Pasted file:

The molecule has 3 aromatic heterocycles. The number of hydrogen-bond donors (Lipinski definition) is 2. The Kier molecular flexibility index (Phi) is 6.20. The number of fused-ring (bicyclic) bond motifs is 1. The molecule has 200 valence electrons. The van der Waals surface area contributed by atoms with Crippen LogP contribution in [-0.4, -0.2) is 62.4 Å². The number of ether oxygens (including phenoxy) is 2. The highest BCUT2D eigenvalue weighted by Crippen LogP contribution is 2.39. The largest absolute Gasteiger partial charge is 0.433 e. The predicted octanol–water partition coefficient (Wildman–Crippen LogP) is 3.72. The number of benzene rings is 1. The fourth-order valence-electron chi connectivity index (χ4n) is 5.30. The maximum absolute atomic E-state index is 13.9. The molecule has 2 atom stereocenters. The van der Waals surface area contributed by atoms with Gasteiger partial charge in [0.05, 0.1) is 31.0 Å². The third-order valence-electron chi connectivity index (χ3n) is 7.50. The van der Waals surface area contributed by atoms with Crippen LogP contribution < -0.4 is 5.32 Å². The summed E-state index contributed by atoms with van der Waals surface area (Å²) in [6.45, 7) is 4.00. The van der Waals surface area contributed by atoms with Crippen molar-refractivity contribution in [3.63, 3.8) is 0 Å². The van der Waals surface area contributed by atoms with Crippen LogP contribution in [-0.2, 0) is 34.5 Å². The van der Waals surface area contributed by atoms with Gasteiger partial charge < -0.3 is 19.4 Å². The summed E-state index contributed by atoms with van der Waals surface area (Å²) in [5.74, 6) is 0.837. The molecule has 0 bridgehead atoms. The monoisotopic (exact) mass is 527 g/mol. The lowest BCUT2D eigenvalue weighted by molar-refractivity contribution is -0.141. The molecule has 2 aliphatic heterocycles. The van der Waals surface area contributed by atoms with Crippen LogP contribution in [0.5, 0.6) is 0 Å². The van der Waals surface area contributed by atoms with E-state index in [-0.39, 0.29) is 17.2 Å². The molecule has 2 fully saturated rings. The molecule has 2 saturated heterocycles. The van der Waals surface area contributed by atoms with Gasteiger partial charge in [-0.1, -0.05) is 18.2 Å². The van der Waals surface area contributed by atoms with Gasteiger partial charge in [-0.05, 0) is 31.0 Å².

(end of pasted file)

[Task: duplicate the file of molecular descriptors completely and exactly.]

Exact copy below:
The molecule has 3 aromatic heterocycles. The number of hydrogen-bond donors (Lipinski definition) is 2. The Kier molecular flexibility index (Phi) is 6.20. The number of fused-ring (bicyclic) bond motifs is 1. The molecule has 200 valence electrons. The van der Waals surface area contributed by atoms with Crippen LogP contribution in [-0.4, -0.2) is 62.4 Å². The number of ether oxygens (including phenoxy) is 2. The highest BCUT2D eigenvalue weighted by Crippen LogP contribution is 2.39. The largest absolute Gasteiger partial charge is 0.433 e. The predicted octanol–water partition coefficient (Wildman–Crippen LogP) is 3.72. The number of benzene rings is 1. The fourth-order valence-electron chi connectivity index (χ4n) is 5.30. The maximum absolute atomic E-state index is 13.9. The molecule has 2 atom stereocenters. The van der Waals surface area contributed by atoms with Gasteiger partial charge in [0.05, 0.1) is 31.0 Å². The third-order valence-electron chi connectivity index (χ3n) is 7.50. The van der Waals surface area contributed by atoms with Crippen LogP contribution < -0.4 is 5.32 Å². The summed E-state index contributed by atoms with van der Waals surface area (Å²) in [6.45, 7) is 4.00. The van der Waals surface area contributed by atoms with Crippen molar-refractivity contribution in [3.63, 3.8) is 0 Å². The van der Waals surface area contributed by atoms with Crippen LogP contribution in [-0.2, 0) is 34.5 Å². The van der Waals surface area contributed by atoms with Gasteiger partial charge < -0.3 is 19.4 Å². The summed E-state index contributed by atoms with van der Waals surface area (Å²) in [5.74, 6) is 0.837. The molecule has 0 bridgehead atoms. The monoisotopic (exact) mass is 527 g/mol. The lowest BCUT2D eigenvalue weighted by molar-refractivity contribution is -0.141. The molecule has 2 aliphatic heterocycles. The van der Waals surface area contributed by atoms with Crippen LogP contribution in [0.5, 0.6) is 0 Å². The van der Waals surface area contributed by atoms with E-state index in [-0.39, 0.29) is 17.2 Å². The molecule has 2 fully saturated rings. The molecule has 2 saturated heterocycles. The van der Waals surface area contributed by atoms with Gasteiger partial charge in [-0.1, -0.05) is 18.2 Å². The van der Waals surface area contributed by atoms with Gasteiger partial charge in [-0.05, 0) is 31.0 Å².